I was looking forward to the film, especially as I loved J'Accuse (1919). I liked Act 1 well enough but I got so increasingly bored with Acts 2 and 3 that I couldn't even finish the film. I've watched Raymond Bernard's Les Mis and Mysteries of Lisbon (my all-time favourite film) in one setting so it's not the length. Got to agree with Kubrick that this is an extremely well-made film on a technical level but I struggle to recall a last film that I anticipated so much and my interest nose-diving so fast.

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swo17
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Re: Napoleon

#183 Post by swo17 » Sat Dec 31, 2016 5:12 pm

Uh, so you didn't see the triptych finale?

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fdm
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Re: Napoleon

#184 Post by fdm » Sat Dec 31, 2016 5:42 pm

I'm curious to see Napoleon again, my one watch was when the Coppola version first toured in the early 80s. It wasn't one of the live performances, but I recall squirming (and/or perhaps nodding off) a bit here and there as the soundtrack just went on and on and on (and it was turned up a bit too loud also). I'm willing to attribute at least some of that also to having worked a full day beforehand (though I'm not certain whether that was the case in this particular instance). Interested to see what a difference a score makes, and will finally be ordering this a bit later today (holding off until after the UK midnight hour to also place a few pre-orders for the new year along with it).

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Finch
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Re: Napoleon

#185 Post by Finch » Sat Dec 31, 2016 9:19 pm

swo17 wrote:Uh, so you didn't see the triptych finale?
I was considering to just skip to that for a while but I got to the point where my interest in the entire film completely hit rock bottom and I didn't watch any of the triptych.

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Shrew
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Re: Napoleon

#186 Post by Shrew » Sun Jan 01, 2017 1:32 pm

Act 4 is less than an hour, and the triptych a good chunk of that. It's worth finishing.

This set was my second run through Napoleon, and it lost some of its luster this time. The jaw-dropping moments still deliver, but the film as a whole just dragged on. My first time was watching the Coppola version on a laserdisc years ago, which now seems like a Greatest Hits compilation--much more digestible but less nuanced and complex. The Brownlow version shows off more of Gance's strengths as a filmmaker, but also his weaknesses as a storyteller (particularly with pacing). I don't know if anyone has a rundown of all the differences (and my memory from the first watch is far from perfect), but I remembered nothing of the Feuris, Napoleon's confrontation with the ghosts of the Revolution, or most stuff on Corsica save Napoleon's arrival and escape. The siege of Toulon also seemed to go on interminably compared to what I remembered.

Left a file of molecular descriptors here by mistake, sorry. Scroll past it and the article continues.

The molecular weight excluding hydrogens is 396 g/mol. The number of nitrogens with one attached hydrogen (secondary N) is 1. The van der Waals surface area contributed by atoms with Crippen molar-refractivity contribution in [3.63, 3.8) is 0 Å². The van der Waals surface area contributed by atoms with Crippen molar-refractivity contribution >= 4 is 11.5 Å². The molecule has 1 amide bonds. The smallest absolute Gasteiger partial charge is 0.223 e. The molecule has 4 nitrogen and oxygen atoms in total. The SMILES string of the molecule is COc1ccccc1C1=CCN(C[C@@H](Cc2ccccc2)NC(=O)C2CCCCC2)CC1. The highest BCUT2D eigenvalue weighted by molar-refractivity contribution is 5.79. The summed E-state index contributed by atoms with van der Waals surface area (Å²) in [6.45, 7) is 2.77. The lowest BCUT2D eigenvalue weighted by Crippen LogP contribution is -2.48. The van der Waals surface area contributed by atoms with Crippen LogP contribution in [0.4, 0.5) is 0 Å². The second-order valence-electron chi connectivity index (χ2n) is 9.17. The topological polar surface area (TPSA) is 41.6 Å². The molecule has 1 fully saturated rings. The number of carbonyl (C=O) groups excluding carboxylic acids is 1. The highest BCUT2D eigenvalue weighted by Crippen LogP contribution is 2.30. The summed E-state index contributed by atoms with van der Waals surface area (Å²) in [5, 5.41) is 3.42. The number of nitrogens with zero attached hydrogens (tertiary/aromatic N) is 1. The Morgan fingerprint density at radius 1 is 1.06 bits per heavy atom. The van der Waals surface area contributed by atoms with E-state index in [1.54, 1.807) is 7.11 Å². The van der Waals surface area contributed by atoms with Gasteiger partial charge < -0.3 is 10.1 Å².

The Feuris are good example of why Napoleon is frustrating. They worship Napoleon, which adds to the at times exasperating hagiography; however, as Cle de Ciel pointed out in an earlier post, Napoleon most ignores them and at one point brushes Tristan off entirely. That complicates the depiction of Napoleon a bit, but we never get the real pay off and time with them often feels redundant (we get that the crowd likes Napoleon, we don't need to cut to Tristan Feuri cheering for him or Violine pining away). There are still incredible moments in those sequences (like when Josephine comes upon Violine in their final scene--the way the (seemingly?) handheld camera moves across Violine's room to her face) and when the film hits its high points its absolutely stunning, but it appears much messier upon seeing this fuller restoration.

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Finch
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Re: Napoleon

#187 Post by Finch » Sun Jan 01, 2017 2:27 pm

The pacing is one of the main reasons I couldn't finish it. For a film this long, it has to keep the momentum at all times, and as Lubitsch said elsewhere, the acting is pretty dire (though I did like Gance as Saint Just). Act 1 has pacing issues as well (the snowball battle opening the film) is a bit too long and Gance intercuts other footage too often with young Napoleon's face. After a while, I just wished that the storytelling and the acting matched the craftsmanship.